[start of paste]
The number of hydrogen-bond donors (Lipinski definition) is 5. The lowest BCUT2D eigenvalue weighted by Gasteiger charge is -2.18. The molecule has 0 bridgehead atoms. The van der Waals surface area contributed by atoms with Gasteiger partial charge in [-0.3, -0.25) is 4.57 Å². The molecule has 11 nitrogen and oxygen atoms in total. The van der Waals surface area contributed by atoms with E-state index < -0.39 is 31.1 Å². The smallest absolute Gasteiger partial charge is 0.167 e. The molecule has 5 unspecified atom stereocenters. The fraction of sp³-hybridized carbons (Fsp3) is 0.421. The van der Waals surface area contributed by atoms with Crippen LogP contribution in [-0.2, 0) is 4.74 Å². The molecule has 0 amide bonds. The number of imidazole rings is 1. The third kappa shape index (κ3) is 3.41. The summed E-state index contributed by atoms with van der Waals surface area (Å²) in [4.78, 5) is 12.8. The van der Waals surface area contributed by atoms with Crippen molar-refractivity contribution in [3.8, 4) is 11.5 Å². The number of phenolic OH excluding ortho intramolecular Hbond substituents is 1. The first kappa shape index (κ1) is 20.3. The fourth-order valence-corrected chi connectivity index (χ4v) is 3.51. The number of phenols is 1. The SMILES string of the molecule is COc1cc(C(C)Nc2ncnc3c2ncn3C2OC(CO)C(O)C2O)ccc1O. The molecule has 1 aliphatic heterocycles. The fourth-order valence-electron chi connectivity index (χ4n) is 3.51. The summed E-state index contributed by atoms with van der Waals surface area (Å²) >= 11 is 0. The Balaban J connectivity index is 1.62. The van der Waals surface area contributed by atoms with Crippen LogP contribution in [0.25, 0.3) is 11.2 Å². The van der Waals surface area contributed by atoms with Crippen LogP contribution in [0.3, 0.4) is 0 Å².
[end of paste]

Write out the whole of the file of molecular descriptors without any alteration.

The number of hydrogen-bond donors (Lipinski definition) is 5. The lowest BCUT2D eigenvalue weighted by Gasteiger charge is -2.18. The molecule has 0 bridgehead atoms. The van der Waals surface area contributed by atoms with Gasteiger partial charge in [-0.3, -0.25) is 4.57 Å². The molecule has 11 nitrogen and oxygen atoms in total. The van der Waals surface area contributed by atoms with E-state index < -0.39 is 31.1 Å². The smallest absolute Gasteiger partial charge is 0.167 e. The molecule has 5 unspecified atom stereocenters. The fraction of sp³-hybridized carbons (Fsp3) is 0.421. The van der Waals surface area contributed by atoms with Crippen LogP contribution in [-0.2, 0) is 4.74 Å². The molecule has 0 amide bonds. The number of imidazole rings is 1. The third kappa shape index (κ3) is 3.41. The summed E-state index contributed by atoms with van der Waals surface area (Å²) in [4.78, 5) is 12.8. The van der Waals surface area contributed by atoms with Crippen molar-refractivity contribution in [3.8, 4) is 11.5 Å². The number of phenolic OH excluding ortho intramolecular Hbond substituents is 1. The first kappa shape index (κ1) is 20.3. The fourth-order valence-corrected chi connectivity index (χ4v) is 3.51. The number of phenols is 1. The SMILES string of the molecule is COc1cc(C(C)Nc2ncnc3c2ncn3C2OC(CO)C(O)C2O)ccc1O. The molecule has 1 aliphatic heterocycles. The fourth-order valence-electron chi connectivity index (χ4n) is 3.51. The summed E-state index contributed by atoms with van der Waals surface area (Å²) >= 11 is 0. The Balaban J connectivity index is 1.62. The van der Waals surface area contributed by atoms with Crippen LogP contribution in [0.25, 0.3) is 11.2 Å². The van der Waals surface area contributed by atoms with Crippen LogP contribution in [0.3, 0.4) is 0 Å².